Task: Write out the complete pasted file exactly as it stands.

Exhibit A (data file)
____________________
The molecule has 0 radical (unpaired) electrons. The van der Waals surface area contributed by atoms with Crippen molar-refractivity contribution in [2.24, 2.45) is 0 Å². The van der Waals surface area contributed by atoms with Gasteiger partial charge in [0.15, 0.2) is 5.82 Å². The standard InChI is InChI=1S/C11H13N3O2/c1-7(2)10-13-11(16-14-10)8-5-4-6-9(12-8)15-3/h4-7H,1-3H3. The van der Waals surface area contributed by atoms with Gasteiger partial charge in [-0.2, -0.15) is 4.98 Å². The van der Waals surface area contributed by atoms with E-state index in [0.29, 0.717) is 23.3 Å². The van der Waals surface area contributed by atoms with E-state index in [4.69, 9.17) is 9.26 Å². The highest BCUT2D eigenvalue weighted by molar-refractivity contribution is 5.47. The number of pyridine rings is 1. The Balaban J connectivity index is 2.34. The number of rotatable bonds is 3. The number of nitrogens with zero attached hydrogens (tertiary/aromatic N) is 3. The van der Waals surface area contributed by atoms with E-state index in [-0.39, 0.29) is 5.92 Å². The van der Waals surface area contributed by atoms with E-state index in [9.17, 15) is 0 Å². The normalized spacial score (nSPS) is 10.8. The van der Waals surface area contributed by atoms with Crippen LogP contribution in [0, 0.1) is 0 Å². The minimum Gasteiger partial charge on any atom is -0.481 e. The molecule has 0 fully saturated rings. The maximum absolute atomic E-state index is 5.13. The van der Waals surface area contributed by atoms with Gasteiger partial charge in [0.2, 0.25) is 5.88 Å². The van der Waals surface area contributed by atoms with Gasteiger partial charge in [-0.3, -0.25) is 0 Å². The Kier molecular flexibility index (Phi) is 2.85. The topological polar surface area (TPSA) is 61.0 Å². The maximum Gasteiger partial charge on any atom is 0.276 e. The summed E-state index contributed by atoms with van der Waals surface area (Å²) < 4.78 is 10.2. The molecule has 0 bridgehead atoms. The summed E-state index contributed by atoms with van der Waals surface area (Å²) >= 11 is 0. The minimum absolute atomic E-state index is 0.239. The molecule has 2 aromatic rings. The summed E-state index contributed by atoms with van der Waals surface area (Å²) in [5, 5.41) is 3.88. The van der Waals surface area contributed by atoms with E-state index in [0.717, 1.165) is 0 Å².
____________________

The molecule has 0 radical (unpaired) electrons. The van der Waals surface area contributed by atoms with Crippen molar-refractivity contribution in [2.24, 2.45) is 0 Å². The van der Waals surface area contributed by atoms with Gasteiger partial charge in [0.15, 0.2) is 5.82 Å². The standard InChI is InChI=1S/C11H13N3O2/c1-7(2)10-13-11(16-14-10)8-5-4-6-9(12-8)15-3/h4-7H,1-3H3. The van der Waals surface area contributed by atoms with Gasteiger partial charge in [-0.2, -0.15) is 4.98 Å². The van der Waals surface area contributed by atoms with E-state index in [0.29, 0.717) is 23.3 Å². The van der Waals surface area contributed by atoms with E-state index in [4.69, 9.17) is 9.26 Å². The highest BCUT2D eigenvalue weighted by molar-refractivity contribution is 5.47. The number of pyridine rings is 1. The Balaban J connectivity index is 2.34. The number of rotatable bonds is 3. The number of nitrogens with zero attached hydrogens (tertiary/aromatic N) is 3. The van der Waals surface area contributed by atoms with E-state index in [-0.39, 0.29) is 5.92 Å². The van der Waals surface area contributed by atoms with E-state index in [9.17, 15) is 0 Å². The normalized spacial score (nSPS) is 10.8. The van der Waals surface area contributed by atoms with Crippen LogP contribution in [0, 0.1) is 0 Å². The minimum Gasteiger partial charge on any atom is -0.481 e. The molecule has 0 fully saturated rings. The maximum absolute atomic E-state index is 5.13. The van der Waals surface area contributed by atoms with Gasteiger partial charge in [0.2, 0.25) is 5.88 Å². The van der Waals surface area contributed by atoms with Gasteiger partial charge in [-0.3, -0.25) is 0 Å². The Kier molecular flexibility index (Phi) is 2.85. The topological polar surface area (TPSA) is 61.0 Å². The maximum Gasteiger partial charge on any atom is 0.276 e. The summed E-state index contributed by atoms with van der Waals surface area (Å²) < 4.78 is 10.2. The molecule has 0 bridgehead atoms. The summed E-state index contributed by atoms with van der Waals surface area (Å²) >= 11 is 0. The minimum absolute atomic E-state index is 0.239. The molecule has 2 aromatic rings. The summed E-state index contributed by atoms with van der Waals surface area (Å²) in [5, 5.41) is 3.88. The van der Waals surface area contributed by atoms with E-state index in [0.717, 1.165) is 0 Å².